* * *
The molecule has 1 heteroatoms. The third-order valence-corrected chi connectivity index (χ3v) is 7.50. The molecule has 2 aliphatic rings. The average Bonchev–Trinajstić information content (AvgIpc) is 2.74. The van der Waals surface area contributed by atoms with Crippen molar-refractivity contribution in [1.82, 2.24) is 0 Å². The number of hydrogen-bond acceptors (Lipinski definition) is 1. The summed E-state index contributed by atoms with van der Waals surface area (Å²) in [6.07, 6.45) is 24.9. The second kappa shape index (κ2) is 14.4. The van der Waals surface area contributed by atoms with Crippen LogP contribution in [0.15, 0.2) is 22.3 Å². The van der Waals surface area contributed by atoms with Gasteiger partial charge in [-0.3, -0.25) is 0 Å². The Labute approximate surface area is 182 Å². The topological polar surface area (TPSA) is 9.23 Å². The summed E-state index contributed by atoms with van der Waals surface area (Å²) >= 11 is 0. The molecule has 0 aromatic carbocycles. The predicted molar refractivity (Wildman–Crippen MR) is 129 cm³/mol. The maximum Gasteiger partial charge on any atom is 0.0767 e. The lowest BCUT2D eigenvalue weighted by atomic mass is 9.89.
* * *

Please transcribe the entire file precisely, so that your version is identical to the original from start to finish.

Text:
The molecule has 1 heteroatoms. The third-order valence-corrected chi connectivity index (χ3v) is 7.50. The molecule has 2 aliphatic rings. The average Bonchev–Trinajstić information content (AvgIpc) is 2.74. The van der Waals surface area contributed by atoms with Crippen molar-refractivity contribution in [1.82, 2.24) is 0 Å². The number of hydrogen-bond acceptors (Lipinski definition) is 1. The summed E-state index contributed by atoms with van der Waals surface area (Å²) in [6.07, 6.45) is 24.9. The second kappa shape index (κ2) is 14.4. The van der Waals surface area contributed by atoms with Crippen LogP contribution in [0.15, 0.2) is 22.3 Å². The van der Waals surface area contributed by atoms with Gasteiger partial charge in [-0.3, -0.25) is 0 Å². The Labute approximate surface area is 182 Å². The topological polar surface area (TPSA) is 9.23 Å². The summed E-state index contributed by atoms with van der Waals surface area (Å²) >= 11 is 0. The molecule has 0 aromatic carbocycles. The predicted molar refractivity (Wildman–Crippen MR) is 129 cm³/mol. The maximum Gasteiger partial charge on any atom is 0.0767 e. The lowest BCUT2D eigenvalue weighted by atomic mass is 9.89.